En eye. Mar. Did.

    GOP'PISH, a. Proud; pettish. [JVolin '"«•] Rail.

    GOR'-BELLIED, a. Big-bellied. Shak.

    GOR'-BELLY, ji. [In W. gor signifies swelled, extreme, over.] A prominent belly. [.Wt'ji J(5e.]

    GOR'-COCK, ji. The moor-cock, red- grouse, or red-game; a fowl of the gal- linaceous kind. Did. jVat. Hist.

    GOR'-CROW, J!. The carrion-crow.

    Johnson.

    GORD, n. An instrument of gaming.

    G O II

    G O S

    G O S

    GORD'IAN, a. Intricate. {Ste the next ^vord.]

    Gordian knot, in antiquity, a knot in the lether or harness of Gordius, a king of Phrygia, so very intricate, that there was no finding where it began or ended. An oracle declared that lie who should untie this knot should be master of Asia. Alex ander, fearing that his inabihty to untif it should prove an ill augury, cut it asun der witli his sword. Hence, in modern language, a Gordian knot is an inextricable difficulty ; and to cut the Gordian knot, is to remove a difficulty by bold or unusual measures. Encyc. Lempriere.

    GORE, II. [Sax. gor, gore, mud ; W. gor,; Ir. cear, blood, and red ; Gr. ia;up ; from issu- ing-]

    1. Blood ; but generally, thick or clotted blood ; blood that after effiision becomes inspissated. Milton.

    2. Dirt; mud. [Unusual.] Bp. Fisher. GORE, n. [Scot, g-ore or gair; Ice. gdr ; D.

    geer.]

    1. A wedge-shaped or triangular piece of cloth sewed into a garment to widen it in any part. Chauce

    2. A slip or triangular piece of land. Cowel.

    3. In heraldry, an abatement denoting a cow- ard. It consists of two arch lines, meet ing in an acute angle in the middle of the fess point. Encyc.

    GORE, V. t. [W. g-uru, to thrust; Gipsey, goro, a dagger. See Heb. 1X3. Class Gr. No. 30. 35. 36. 53. 57. &c.]

    1. To stab ; to pierce ; to penetrate with a pointed instrument, as a spear. Dryden

    2. To pierce with the point of a horn.

    If an ox gore a man o

    GO'RED, pp. Stabbed ; pierced with

    pointed instrument. GORGE, n. gorj. [Fr. gorge ; It. gorga, go,

    gia; Sp. gorja, the throat, and gorga, a

    GOR'(iEOUSLY,arfj). With showy magnifi

    cence ; splendidly ; finely. The prince was

    gorgeously arrayed. GOR'fiEOtSNESS, n. Show of dress or

    ornament; splendor of raiment. GORG'ET, n. [Fr. gorgette, from gorge.] A

    piece of armor for defending the throat or

    neck ; a kind of breast-plate like a half- moon ; also, a small convex ornament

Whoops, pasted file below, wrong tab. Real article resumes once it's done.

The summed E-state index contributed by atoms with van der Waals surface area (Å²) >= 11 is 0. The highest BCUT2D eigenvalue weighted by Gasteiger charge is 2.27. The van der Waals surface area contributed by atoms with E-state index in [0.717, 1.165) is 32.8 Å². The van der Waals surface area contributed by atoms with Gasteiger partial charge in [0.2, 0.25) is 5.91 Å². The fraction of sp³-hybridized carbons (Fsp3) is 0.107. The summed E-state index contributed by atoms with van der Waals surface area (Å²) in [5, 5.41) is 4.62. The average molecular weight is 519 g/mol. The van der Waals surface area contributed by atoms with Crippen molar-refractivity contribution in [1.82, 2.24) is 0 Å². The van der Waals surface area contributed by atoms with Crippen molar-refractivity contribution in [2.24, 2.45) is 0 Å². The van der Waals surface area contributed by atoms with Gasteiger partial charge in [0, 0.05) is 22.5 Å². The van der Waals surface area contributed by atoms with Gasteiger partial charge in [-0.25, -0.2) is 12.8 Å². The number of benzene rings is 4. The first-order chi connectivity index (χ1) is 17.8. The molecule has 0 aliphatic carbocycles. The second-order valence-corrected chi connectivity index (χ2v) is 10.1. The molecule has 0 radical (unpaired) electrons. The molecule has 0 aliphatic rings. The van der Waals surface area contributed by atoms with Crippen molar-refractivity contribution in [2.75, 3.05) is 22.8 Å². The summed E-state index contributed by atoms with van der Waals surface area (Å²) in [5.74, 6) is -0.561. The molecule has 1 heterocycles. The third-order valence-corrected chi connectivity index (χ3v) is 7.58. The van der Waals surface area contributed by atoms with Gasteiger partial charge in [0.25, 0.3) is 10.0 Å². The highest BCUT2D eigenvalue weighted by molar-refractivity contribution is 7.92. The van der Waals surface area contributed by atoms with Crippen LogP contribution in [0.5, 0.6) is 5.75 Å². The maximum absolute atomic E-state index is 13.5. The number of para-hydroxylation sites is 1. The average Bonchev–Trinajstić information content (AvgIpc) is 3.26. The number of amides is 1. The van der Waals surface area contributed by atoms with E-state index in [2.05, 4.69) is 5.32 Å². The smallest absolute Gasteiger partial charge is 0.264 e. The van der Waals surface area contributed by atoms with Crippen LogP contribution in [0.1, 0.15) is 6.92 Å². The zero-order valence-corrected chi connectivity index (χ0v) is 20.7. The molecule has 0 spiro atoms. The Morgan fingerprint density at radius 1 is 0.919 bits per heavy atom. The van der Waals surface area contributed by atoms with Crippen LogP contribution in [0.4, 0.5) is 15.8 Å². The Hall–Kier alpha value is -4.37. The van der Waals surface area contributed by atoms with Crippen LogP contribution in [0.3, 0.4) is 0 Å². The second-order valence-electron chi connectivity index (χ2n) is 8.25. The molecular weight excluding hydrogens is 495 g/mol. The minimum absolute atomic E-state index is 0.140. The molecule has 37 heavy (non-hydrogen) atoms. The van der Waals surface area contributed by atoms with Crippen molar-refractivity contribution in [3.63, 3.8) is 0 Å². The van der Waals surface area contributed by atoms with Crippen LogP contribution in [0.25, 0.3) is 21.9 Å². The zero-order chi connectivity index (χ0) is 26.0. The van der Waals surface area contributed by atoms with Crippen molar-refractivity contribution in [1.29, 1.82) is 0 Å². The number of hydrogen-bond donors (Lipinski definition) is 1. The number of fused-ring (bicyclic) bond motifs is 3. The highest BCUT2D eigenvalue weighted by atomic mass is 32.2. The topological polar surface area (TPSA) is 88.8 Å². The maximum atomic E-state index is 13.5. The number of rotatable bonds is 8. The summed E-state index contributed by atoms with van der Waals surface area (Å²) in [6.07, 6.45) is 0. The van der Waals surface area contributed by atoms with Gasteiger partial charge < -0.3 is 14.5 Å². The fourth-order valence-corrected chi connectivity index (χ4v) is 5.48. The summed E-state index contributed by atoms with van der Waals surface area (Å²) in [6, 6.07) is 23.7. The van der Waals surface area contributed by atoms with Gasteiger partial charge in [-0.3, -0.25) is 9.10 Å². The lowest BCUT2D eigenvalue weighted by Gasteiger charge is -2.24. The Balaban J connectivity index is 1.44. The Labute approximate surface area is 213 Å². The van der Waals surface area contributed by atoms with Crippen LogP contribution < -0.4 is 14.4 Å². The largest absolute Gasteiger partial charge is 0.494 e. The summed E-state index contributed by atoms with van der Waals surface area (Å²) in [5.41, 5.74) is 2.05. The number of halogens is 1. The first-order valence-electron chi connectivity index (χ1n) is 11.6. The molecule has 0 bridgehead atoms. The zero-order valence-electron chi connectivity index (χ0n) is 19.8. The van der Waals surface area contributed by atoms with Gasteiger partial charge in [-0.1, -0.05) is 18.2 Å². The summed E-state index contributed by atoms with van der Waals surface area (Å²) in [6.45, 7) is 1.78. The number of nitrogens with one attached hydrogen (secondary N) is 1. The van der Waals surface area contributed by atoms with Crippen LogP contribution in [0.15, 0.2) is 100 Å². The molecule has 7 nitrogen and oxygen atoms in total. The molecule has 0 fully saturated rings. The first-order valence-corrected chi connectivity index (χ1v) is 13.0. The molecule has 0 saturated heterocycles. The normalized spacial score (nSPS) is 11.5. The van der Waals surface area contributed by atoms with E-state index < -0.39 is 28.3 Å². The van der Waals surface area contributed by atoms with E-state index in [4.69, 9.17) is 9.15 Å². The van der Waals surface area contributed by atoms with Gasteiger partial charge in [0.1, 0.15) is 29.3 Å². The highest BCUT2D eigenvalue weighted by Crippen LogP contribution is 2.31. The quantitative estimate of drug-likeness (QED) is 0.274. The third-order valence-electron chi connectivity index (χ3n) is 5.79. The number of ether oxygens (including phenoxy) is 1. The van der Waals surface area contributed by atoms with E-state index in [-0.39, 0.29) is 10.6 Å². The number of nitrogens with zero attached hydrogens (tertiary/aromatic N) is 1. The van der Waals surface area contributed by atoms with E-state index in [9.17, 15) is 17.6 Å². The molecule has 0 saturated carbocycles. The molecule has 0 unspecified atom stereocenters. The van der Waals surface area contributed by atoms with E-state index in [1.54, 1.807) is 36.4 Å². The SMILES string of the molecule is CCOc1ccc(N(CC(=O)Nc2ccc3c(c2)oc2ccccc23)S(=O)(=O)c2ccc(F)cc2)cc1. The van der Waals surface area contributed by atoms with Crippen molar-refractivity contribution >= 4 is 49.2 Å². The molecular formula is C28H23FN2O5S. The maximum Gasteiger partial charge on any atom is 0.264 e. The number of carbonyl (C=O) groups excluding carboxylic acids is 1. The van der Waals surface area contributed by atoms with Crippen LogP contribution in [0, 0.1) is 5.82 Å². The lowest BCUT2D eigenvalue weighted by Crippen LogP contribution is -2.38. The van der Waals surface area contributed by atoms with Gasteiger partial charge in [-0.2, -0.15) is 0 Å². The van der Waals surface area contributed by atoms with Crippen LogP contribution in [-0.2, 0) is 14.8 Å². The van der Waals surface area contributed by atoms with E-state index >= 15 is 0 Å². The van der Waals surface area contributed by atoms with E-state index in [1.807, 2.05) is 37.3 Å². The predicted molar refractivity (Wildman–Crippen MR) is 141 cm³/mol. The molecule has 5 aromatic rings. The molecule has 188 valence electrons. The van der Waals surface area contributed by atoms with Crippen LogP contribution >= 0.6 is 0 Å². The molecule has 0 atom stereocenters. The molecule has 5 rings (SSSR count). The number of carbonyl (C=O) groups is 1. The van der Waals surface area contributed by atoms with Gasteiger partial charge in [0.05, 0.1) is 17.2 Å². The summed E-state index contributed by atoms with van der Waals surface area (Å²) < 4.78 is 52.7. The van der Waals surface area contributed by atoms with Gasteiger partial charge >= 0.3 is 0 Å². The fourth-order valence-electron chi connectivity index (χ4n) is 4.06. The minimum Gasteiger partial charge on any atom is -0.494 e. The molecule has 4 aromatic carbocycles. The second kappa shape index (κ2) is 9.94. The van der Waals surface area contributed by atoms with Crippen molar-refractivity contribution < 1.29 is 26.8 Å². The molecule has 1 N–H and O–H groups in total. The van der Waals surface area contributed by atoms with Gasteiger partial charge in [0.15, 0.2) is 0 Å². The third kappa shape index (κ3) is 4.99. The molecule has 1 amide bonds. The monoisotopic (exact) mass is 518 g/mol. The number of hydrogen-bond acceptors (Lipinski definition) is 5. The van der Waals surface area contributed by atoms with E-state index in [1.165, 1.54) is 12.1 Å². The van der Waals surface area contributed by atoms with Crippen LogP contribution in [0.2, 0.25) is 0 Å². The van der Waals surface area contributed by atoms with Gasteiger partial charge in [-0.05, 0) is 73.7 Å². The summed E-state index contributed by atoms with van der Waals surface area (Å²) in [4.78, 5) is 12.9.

worn by officers on the breast.

    Encyc. Todd.

    2. Formerly, a ruff worn by females.

    3. In surgery, gorget, or gorgeret, is a cutting instrument used in lithotomy ; also, a con cave or cannulated conductor, called i blunt gorget. Cyc. Encyc

    GORG WG, ppr. Swallowing ; eating greed

    ily ; glutting. -, /^, „ ,

    GORG'ON, n. [Gr.] A fabled monster of 2- <^od « word

    Gr. iiw/yiXion, L. evangelium, a good or joyful message.] The history of the birth, life, actions, death, resurrection, ascension and doctrines of Jesus Christ ; or a revelation of the grace of God to fallen man through a mediator, including the character, actions, and doc- trines of Christ, with the whole scheme of salvation, as revealed by Christ and bis apostles. This gospel is said to have been preached to Abraham, by the promise, "in thee shall all nations be blessed." Gal. iii. 8.

    It is called the gospel of God. Rom. i. I.

    It is called the gospel of Christ. Rom. i. 16.

    It is called the gospel of salvation. Eph.

    1.3.

    terrific aspect," the sight of which turned

    the beholder to stone. The poets repre

    sent the Gorgons as three sisters, Stheno,

    Euryale and Medusa ; but authors are not

    agreed in the description of them.

    3. Any thing very ugly or horrid. Milton.

    GORG'ON, a. Like a gorgon ; very ugly or

    terrific ; as a gorgon face. Dryden.

    GORGO'NEAN, ) Like a gorgon ; per-

    GORGO'NIAN, S "" taining to gorgons.

    Milton. Gorgonia nobilis, in natural history, red coral. Ure. GOR'-HEN,n. The female of the gor-cock. GO'RING,;?p)-. [fromg-oic] Stabbing; pier- cing. GO'RING, n. A pricking ; puncture.

    Dryden

    GOR'MAND, I [Fr. gourmand, fron

    GOR'MANDER, \\\\\\\\ "' W.gormcoi?, plenitude,

    exuberance ; gor, extreme ; gormoz, ex

    cess.] A greedy or ravenous eater ; <

    glutton.

    GOR'MANDIZE, v. i. To eat greedily ; to

    „-.„_,-, swallow voraciously. Shak

    whirlpool gorgear, to warble ; G^gttrgel^'. GOR'IMANDIZER, n. A greedy voracious heace gargle ; h. gtirges.] \\\\\\\\\\\\\\\\ eater. Cleaveland,

    - • ^- ^ ■' - - ■ GOR'MANDIZING, ppr. Eating greedily

    and voraciously. GORSE, > , ^^„ [Sax.gorst. Qu. coarse, GORSS, S ^ L- crassus, or G. krat-

    to scratch.] Furz, or whin, a thick prickly shrub, of the genus Ulex, bearing yellow flowers in winter. Johnson

    GO'RY, a. [from gore.] Covered with con- gealed or clotted blood ; as gory locks.

    Shak

    canal of the o the stom-

    1. The throat ; the gullet ; th neck by which food passes ach.

    2. In architecture, the narrowest part of the Tuscan and Doric capitals, between the astragal, above the shaft of the column, and the annidets. Encyc.

    3. In fortification, the entrance of the plat- form of any work. Encyc.

    4. That which is gorged or swallowed, es- pecially by a hawk or other fowl. Shak.

    GORGE, V. t. gorj. To swallow ; especially, to swallow with greediness, or in large mouthfuls or quantities. Hence, 2. To glut ; to fill the throat or stomach ; to satiate.

    The giant, gorged with flesh— Addison. GORGE, V. i. To feed. Milton.

    GORti'ED, pp. Swallowed ; glutted. GORG'ED, a. Having a gorge or throat.

    Shak.

    2. In heraldry, bearing a crown or the like

    about the neck. Encyc.

    GOR'gEOUS, a. Showy; fine; splendid

    ghttering with gay colors.

    With gorgeous wings, the marks of sovereign

    sway. Dryd.